Brown Eyed Girls — BASIC (2015)
By the time BASIC came out, the vocal group Brown Eyed Girls had nothing else to prove, and yet, they put out an album to remind listeners just why they’re K-pop icons. Though sexiness is often used as a concept in K-pop, girl groups are never awarded their own agency over their sexualities. Brown Eyed Girls have never put up with that double standard, and being the queens of provocative, raunchy concepts, BASIC is full the sexual innuendos (masturbation on the brassy “Warm Hole”, sexual yearning on the breezy “Time of Ice Cream”) and sensual maturity (the ethereal “Wave”) that women in their 30s are allowed to experience. Though no song sounds like another, BASIC is consistent in BEG’s strong vocal performances and the tendency to keep pushing the envelope and play with melodies 10 years into their career as a group.
Top Track: “Wave”
DEAN — 130 Mood : TRBL (2016)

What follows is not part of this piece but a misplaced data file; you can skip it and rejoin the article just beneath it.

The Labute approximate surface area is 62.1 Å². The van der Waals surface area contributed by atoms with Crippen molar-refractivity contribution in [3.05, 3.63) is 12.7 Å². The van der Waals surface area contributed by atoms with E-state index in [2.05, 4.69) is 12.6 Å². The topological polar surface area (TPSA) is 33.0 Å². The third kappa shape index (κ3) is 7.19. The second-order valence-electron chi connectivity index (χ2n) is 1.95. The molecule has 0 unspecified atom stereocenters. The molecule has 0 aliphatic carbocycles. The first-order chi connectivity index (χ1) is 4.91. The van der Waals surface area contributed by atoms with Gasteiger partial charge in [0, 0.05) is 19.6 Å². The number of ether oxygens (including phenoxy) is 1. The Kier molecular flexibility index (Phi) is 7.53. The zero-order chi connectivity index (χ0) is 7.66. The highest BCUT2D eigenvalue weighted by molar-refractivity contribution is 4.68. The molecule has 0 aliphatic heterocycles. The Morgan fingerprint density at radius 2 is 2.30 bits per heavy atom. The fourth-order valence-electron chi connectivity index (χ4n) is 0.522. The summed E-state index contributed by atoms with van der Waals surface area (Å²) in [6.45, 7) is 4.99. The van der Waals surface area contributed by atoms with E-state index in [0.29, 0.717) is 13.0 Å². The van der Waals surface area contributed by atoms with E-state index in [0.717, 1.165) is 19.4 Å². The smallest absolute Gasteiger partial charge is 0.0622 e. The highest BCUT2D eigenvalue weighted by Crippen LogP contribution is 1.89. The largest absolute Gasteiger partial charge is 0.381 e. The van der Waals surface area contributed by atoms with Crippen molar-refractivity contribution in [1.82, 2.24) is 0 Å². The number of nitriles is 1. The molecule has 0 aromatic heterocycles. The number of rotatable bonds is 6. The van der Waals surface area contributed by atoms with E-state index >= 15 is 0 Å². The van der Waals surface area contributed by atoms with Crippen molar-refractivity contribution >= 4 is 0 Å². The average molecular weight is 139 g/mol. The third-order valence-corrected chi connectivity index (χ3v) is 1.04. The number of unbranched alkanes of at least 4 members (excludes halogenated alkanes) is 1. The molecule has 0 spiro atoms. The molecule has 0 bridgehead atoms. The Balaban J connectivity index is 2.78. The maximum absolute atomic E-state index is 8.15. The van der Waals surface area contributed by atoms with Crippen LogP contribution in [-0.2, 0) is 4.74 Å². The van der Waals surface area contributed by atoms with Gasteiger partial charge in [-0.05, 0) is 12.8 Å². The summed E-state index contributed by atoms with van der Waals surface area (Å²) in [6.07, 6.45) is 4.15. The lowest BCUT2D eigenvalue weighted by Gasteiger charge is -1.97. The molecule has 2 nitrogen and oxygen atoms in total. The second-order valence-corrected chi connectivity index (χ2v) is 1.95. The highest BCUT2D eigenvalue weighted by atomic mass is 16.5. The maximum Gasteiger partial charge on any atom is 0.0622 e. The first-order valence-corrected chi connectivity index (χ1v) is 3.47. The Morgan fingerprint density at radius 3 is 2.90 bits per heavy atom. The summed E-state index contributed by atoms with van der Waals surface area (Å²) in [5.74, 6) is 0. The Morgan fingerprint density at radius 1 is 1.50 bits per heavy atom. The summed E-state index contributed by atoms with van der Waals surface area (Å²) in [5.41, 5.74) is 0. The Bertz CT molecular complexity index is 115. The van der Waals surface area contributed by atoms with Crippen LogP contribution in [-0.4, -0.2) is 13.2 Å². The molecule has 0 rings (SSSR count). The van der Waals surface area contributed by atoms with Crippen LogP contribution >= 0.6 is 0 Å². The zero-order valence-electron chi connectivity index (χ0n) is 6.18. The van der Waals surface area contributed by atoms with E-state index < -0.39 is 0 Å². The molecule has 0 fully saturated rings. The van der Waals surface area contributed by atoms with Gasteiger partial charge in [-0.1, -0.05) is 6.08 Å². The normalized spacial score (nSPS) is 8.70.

Though K-pop artists have been incorporating R&B into their music since the ‘90s, the second half of the 2010’s birthed a slew of exclusively R&B singers and saw the genre break into the mainstream. One of the artists to do so, elevate the scene, and come out on top was DEAN. Blessed with the falsetto of an angel and opting for a hip-hop soundscape, the singer crafted an album that thrusted Korean alt-R&B into the future. There’s something for everyone on 130 Mood : TRBL: ‘90s funkiness with “21”, the trap-infused “Bonnie & Clyde”, and the jazzy piano on “What 2 Do”. Korean R&B is one of those murky territories where one questions whether it’s considered K-pop or not. But with DEAN’s strong global fan base and a presence that rivals idol groups, it’s important to at least recognize his impact on the scene.